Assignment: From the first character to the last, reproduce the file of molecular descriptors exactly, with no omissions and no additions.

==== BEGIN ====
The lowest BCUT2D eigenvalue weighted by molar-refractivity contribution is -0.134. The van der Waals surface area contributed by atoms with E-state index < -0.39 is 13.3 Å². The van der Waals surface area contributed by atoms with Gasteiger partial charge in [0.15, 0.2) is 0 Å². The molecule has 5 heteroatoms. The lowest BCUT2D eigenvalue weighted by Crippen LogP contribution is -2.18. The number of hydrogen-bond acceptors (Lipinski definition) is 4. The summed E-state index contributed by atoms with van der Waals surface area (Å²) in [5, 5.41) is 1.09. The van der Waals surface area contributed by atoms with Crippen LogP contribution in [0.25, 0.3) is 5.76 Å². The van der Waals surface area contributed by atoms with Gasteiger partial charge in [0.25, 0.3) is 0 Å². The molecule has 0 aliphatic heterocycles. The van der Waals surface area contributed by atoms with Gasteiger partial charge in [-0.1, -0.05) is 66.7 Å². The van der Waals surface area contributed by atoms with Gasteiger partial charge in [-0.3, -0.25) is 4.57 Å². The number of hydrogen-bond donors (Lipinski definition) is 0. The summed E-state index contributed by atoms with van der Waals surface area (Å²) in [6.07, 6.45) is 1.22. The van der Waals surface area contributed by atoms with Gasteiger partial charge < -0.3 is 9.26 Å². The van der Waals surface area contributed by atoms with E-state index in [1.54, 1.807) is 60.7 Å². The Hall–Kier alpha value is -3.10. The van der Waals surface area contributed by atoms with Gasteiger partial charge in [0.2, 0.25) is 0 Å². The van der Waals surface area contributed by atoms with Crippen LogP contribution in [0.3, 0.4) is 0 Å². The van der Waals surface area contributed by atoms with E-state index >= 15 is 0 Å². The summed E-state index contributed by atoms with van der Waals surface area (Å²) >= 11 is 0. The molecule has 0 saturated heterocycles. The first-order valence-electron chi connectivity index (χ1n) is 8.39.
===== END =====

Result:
The lowest BCUT2D eigenvalue weighted by molar-refractivity contribution is -0.134. The van der Waals surface area contributed by atoms with E-state index < -0.39 is 13.3 Å². The van der Waals surface area contributed by atoms with Gasteiger partial charge in [0.15, 0.2) is 0 Å². The molecule has 5 heteroatoms. The lowest BCUT2D eigenvalue weighted by Crippen LogP contribution is -2.18. The number of hydrogen-bond acceptors (Lipinski definition) is 4. The summed E-state index contributed by atoms with van der Waals surface area (Å²) in [5, 5.41) is 1.09. The van der Waals surface area contributed by atoms with Crippen LogP contribution in [0.25, 0.3) is 5.76 Å². The van der Waals surface area contributed by atoms with Gasteiger partial charge in [0.25, 0.3) is 0 Å². The molecule has 0 aliphatic heterocycles. The van der Waals surface area contributed by atoms with Gasteiger partial charge in [-0.1, -0.05) is 66.7 Å². The van der Waals surface area contributed by atoms with Gasteiger partial charge in [-0.3, -0.25) is 4.57 Å². The number of hydrogen-bond donors (Lipinski definition) is 0. The summed E-state index contributed by atoms with van der Waals surface area (Å²) in [6.07, 6.45) is 1.22. The van der Waals surface area contributed by atoms with Gasteiger partial charge < -0.3 is 9.26 Å². The van der Waals surface area contributed by atoms with E-state index in [1.54, 1.807) is 60.7 Å². The Hall–Kier alpha value is -3.10. The van der Waals surface area contributed by atoms with Gasteiger partial charge in [0.2, 0.25) is 0 Å². The van der Waals surface area contributed by atoms with Crippen LogP contribution in [0.3, 0.4) is 0 Å². The van der Waals surface area contributed by atoms with E-state index >= 15 is 0 Å². The summed E-state index contributed by atoms with van der Waals surface area (Å²) >= 11 is 0. The molecule has 0 saturated heterocycles. The first-order valence-electron chi connectivity index (χ1n) is 8.39.